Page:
How to Feed Your Koi
As with any species, it is essential to provide the correct diet for your koi. High quality food is a must and you should take care to neither over or under feed your fish. The temperature of the water will affect how much and how often your koi wish to eat. This is an important consideration which should never be overlooked.
Koi will normally welcome a variety of live foods, including worms. Earthworms are high in protein and soon become a favourite treat.
Koi will accept many foods thrown to them in their pond, but some of these are of little or no nutritional value and may even harm the fish and so are best avoided. Brown bread is acceptable, but white bread contains a mild form of bleach which is hazardous to the fish. Beans, peas and corn are very tough and so can cause irritation to the koi and the fish may not be able to digest these foods. Koi will happily eat lettuce leaves, orange and melon.
A high quality proprietary koi food is the best option to provide a regular diet for your fish. Feed your koi three or four times daily in the summer and in quantities which they will consume in just a few minutes otherwise uneaten food will pollute the pond. When the water temperature falls below 70°F feed only once or twice each day. When it reaches 65°F switch to feeding wheatgerm 3 times per week and when the temperature reaches 55°F stop feeding altogether. This is a rough rule of thumb and your feeding regime should be adjusted to suit the needs of your fish. Keep a close eye on their enthusiasm for food and seek expert advice if you in doubt as to how to proceed.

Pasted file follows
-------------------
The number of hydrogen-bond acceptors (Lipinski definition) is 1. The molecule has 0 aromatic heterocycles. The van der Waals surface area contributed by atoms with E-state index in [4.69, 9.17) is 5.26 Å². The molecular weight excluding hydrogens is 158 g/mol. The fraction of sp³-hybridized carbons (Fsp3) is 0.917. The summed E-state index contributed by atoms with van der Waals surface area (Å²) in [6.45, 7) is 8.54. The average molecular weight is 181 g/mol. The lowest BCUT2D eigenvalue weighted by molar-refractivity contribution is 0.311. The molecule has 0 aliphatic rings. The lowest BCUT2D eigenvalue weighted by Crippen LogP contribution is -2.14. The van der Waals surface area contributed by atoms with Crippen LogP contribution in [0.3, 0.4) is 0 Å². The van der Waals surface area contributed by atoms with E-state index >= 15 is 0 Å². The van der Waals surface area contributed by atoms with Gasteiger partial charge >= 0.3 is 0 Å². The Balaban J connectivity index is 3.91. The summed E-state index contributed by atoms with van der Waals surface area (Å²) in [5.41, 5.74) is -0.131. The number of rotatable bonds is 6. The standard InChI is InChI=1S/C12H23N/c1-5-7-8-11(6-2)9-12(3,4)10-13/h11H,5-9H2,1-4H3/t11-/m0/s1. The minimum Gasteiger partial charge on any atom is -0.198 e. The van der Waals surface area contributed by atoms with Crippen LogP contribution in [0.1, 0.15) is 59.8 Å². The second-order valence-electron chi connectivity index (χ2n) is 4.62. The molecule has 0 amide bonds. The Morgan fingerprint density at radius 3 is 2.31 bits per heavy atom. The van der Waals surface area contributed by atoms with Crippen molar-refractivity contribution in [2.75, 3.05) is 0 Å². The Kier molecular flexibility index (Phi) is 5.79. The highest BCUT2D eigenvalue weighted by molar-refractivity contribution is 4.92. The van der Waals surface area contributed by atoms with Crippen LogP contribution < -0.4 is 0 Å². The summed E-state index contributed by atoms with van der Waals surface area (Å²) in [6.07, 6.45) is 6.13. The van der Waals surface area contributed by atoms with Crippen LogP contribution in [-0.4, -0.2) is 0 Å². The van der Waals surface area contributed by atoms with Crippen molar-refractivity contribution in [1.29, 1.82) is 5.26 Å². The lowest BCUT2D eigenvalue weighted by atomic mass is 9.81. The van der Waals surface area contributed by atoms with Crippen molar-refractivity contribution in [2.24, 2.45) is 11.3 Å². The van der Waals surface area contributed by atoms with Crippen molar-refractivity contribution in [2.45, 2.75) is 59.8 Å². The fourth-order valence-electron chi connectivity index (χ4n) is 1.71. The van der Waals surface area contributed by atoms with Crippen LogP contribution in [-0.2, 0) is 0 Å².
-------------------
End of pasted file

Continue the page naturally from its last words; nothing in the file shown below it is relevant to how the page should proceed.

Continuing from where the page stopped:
Will Your Koi Feed from Your Hand?
With patience you can tempt you koi to feed from your hand. The koi need to learn that you don't pose a threat to them. When feeding your fish don't just sprinkle the food into the pond and then walk away as this does not give the fish the opportunity to get used to you being there. Feed them when you have the time available to stay by the pond for while. Sit by the pond and feed a few pellets at a time. The fish will eventually learn where the food is coming from and may start moving closer to your hand. Over time they will become less wary and gather the courage to take the food directly from your fingers. Once one fish is happy to do this, the other specimens will soon learn that it is safe to feed and that they need to approach you if they want their share of the spoils.
Do be aware that koi can grow at different rates and so any specimens which are growing more slowly than others are not a cause for alarm. Some fish will be smaller than others, just like people, but can be as fascinating and beautiful as larger koi.